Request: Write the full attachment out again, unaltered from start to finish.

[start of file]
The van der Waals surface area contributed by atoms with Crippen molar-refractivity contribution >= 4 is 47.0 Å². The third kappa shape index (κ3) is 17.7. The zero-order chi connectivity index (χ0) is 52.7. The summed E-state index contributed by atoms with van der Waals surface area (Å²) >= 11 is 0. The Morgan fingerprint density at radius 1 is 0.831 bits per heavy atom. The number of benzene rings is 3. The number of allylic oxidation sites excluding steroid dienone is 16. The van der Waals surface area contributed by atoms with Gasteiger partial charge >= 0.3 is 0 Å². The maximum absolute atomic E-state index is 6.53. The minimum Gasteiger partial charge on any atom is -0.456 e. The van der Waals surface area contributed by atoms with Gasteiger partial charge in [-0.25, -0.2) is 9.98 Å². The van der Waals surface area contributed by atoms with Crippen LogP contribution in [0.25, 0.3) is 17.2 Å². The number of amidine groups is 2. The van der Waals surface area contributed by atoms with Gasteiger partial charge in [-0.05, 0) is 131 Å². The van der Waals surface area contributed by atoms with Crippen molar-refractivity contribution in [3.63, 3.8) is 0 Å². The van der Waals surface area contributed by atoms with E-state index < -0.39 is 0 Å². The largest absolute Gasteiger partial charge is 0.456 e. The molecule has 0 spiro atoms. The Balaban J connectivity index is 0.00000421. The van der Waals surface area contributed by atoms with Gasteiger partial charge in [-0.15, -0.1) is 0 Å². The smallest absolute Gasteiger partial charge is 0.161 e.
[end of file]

The van der Waals surface area contributed by atoms with Crippen molar-refractivity contribution >= 4 is 47.0 Å². The third kappa shape index (κ3) is 17.7. The zero-order chi connectivity index (χ0) is 52.7. The summed E-state index contributed by atoms with van der Waals surface area (Å²) >= 11 is 0. The Morgan fingerprint density at radius 1 is 0.831 bits per heavy atom. The number of benzene rings is 3. The number of allylic oxidation sites excluding steroid dienone is 16. The van der Waals surface area contributed by atoms with Gasteiger partial charge >= 0.3 is 0 Å². The maximum absolute atomic E-state index is 6.53. The minimum Gasteiger partial charge on any atom is -0.456 e. The van der Waals surface area contributed by atoms with Gasteiger partial charge in [-0.25, -0.2) is 9.98 Å². The van der Waals surface area contributed by atoms with Crippen LogP contribution in [0.25, 0.3) is 17.2 Å². The number of amidine groups is 2. The van der Waals surface area contributed by atoms with Gasteiger partial charge in [-0.05, 0) is 131 Å². The van der Waals surface area contributed by atoms with Crippen molar-refractivity contribution in [3.63, 3.8) is 0 Å². The van der Waals surface area contributed by atoms with E-state index < -0.39 is 0 Å². The largest absolute Gasteiger partial charge is 0.456 e. The molecule has 0 spiro atoms. The Balaban J connectivity index is 0.00000421. The van der Waals surface area contributed by atoms with Gasteiger partial charge in [-0.15, -0.1) is 0 Å². The smallest absolute Gasteiger partial charge is 0.161 e.